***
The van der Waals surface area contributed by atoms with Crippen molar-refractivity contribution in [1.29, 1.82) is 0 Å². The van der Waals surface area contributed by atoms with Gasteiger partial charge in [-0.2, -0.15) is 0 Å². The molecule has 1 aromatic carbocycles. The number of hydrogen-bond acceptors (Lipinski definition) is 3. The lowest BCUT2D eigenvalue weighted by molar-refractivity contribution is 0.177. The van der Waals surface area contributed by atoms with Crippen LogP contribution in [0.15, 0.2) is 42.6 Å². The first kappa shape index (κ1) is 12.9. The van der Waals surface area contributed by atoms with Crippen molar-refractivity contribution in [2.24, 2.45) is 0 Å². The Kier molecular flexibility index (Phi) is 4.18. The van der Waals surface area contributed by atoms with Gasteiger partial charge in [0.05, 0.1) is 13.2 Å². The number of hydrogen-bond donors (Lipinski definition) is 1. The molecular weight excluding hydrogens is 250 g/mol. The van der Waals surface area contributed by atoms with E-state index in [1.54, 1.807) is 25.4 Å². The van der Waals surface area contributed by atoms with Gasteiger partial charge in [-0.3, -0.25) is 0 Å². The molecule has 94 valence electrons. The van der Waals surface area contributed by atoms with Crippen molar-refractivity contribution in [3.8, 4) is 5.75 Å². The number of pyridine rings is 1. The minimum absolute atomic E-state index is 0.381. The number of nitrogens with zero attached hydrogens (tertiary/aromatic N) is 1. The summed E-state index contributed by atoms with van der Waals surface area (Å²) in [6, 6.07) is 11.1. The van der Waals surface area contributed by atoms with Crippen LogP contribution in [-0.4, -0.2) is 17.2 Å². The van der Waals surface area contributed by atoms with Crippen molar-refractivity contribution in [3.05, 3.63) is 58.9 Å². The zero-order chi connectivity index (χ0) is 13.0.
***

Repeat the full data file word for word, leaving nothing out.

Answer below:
The van der Waals surface area contributed by atoms with Crippen molar-refractivity contribution in [1.29, 1.82) is 0 Å². The van der Waals surface area contributed by atoms with Gasteiger partial charge in [-0.2, -0.15) is 0 Å². The molecule has 1 aromatic carbocycles. The number of hydrogen-bond acceptors (Lipinski definition) is 3. The lowest BCUT2D eigenvalue weighted by molar-refractivity contribution is 0.177. The van der Waals surface area contributed by atoms with Crippen LogP contribution in [0.15, 0.2) is 42.6 Å². The first kappa shape index (κ1) is 12.9. The van der Waals surface area contributed by atoms with Crippen molar-refractivity contribution in [2.24, 2.45) is 0 Å². The Kier molecular flexibility index (Phi) is 4.18. The van der Waals surface area contributed by atoms with Gasteiger partial charge in [0.05, 0.1) is 13.2 Å². The number of hydrogen-bond donors (Lipinski definition) is 1. The molecular weight excluding hydrogens is 250 g/mol. The van der Waals surface area contributed by atoms with E-state index in [1.54, 1.807) is 25.4 Å². The van der Waals surface area contributed by atoms with Gasteiger partial charge in [-0.3, -0.25) is 0 Å². The molecule has 94 valence electrons. The van der Waals surface area contributed by atoms with Crippen molar-refractivity contribution in [3.8, 4) is 5.75 Å². The number of pyridine rings is 1. The minimum absolute atomic E-state index is 0.381. The number of nitrogens with zero attached hydrogens (tertiary/aromatic N) is 1. The summed E-state index contributed by atoms with van der Waals surface area (Å²) in [6, 6.07) is 11.1. The van der Waals surface area contributed by atoms with Crippen LogP contribution in [-0.4, -0.2) is 17.2 Å². The van der Waals surface area contributed by atoms with Crippen molar-refractivity contribution in [3.05, 3.63) is 58.9 Å². The zero-order chi connectivity index (χ0) is 13.0.